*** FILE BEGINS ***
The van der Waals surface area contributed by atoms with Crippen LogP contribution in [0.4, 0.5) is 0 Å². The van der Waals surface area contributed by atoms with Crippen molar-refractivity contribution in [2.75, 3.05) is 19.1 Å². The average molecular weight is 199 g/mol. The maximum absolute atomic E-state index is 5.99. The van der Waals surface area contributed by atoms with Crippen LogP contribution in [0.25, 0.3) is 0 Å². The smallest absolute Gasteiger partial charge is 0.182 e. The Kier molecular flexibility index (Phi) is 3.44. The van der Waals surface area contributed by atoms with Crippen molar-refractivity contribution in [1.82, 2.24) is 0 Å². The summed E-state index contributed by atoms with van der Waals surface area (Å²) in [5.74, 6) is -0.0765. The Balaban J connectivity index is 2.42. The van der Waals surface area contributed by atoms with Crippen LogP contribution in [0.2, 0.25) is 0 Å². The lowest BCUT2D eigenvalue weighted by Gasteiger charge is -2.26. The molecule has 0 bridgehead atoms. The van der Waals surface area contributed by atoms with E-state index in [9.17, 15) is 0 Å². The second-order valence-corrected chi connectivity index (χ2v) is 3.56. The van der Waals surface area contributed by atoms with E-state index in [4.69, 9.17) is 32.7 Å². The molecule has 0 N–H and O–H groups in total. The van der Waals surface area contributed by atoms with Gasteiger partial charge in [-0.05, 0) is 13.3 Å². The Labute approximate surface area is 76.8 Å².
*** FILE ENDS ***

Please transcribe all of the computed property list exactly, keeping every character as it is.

The van der Waals surface area contributed by atoms with Crippen LogP contribution in [0.4, 0.5) is 0 Å². The van der Waals surface area contributed by atoms with Crippen molar-refractivity contribution in [2.75, 3.05) is 19.1 Å². The average molecular weight is 199 g/mol. The maximum absolute atomic E-state index is 5.99. The van der Waals surface area contributed by atoms with Crippen LogP contribution in [0.25, 0.3) is 0 Å². The smallest absolute Gasteiger partial charge is 0.182 e. The Kier molecular flexibility index (Phi) is 3.44. The van der Waals surface area contributed by atoms with Crippen molar-refractivity contribution in [1.82, 2.24) is 0 Å². The summed E-state index contributed by atoms with van der Waals surface area (Å²) in [5.74, 6) is -0.0765. The Balaban J connectivity index is 2.42. The van der Waals surface area contributed by atoms with Crippen LogP contribution in [0.2, 0.25) is 0 Å². The lowest BCUT2D eigenvalue weighted by Gasteiger charge is -2.26. The molecule has 0 bridgehead atoms. The van der Waals surface area contributed by atoms with E-state index in [9.17, 15) is 0 Å². The second-order valence-corrected chi connectivity index (χ2v) is 3.56. The van der Waals surface area contributed by atoms with E-state index in [4.69, 9.17) is 32.7 Å². The molecule has 0 N–H and O–H groups in total. The van der Waals surface area contributed by atoms with Gasteiger partial charge in [-0.05, 0) is 13.3 Å². The Labute approximate surface area is 76.8 Å².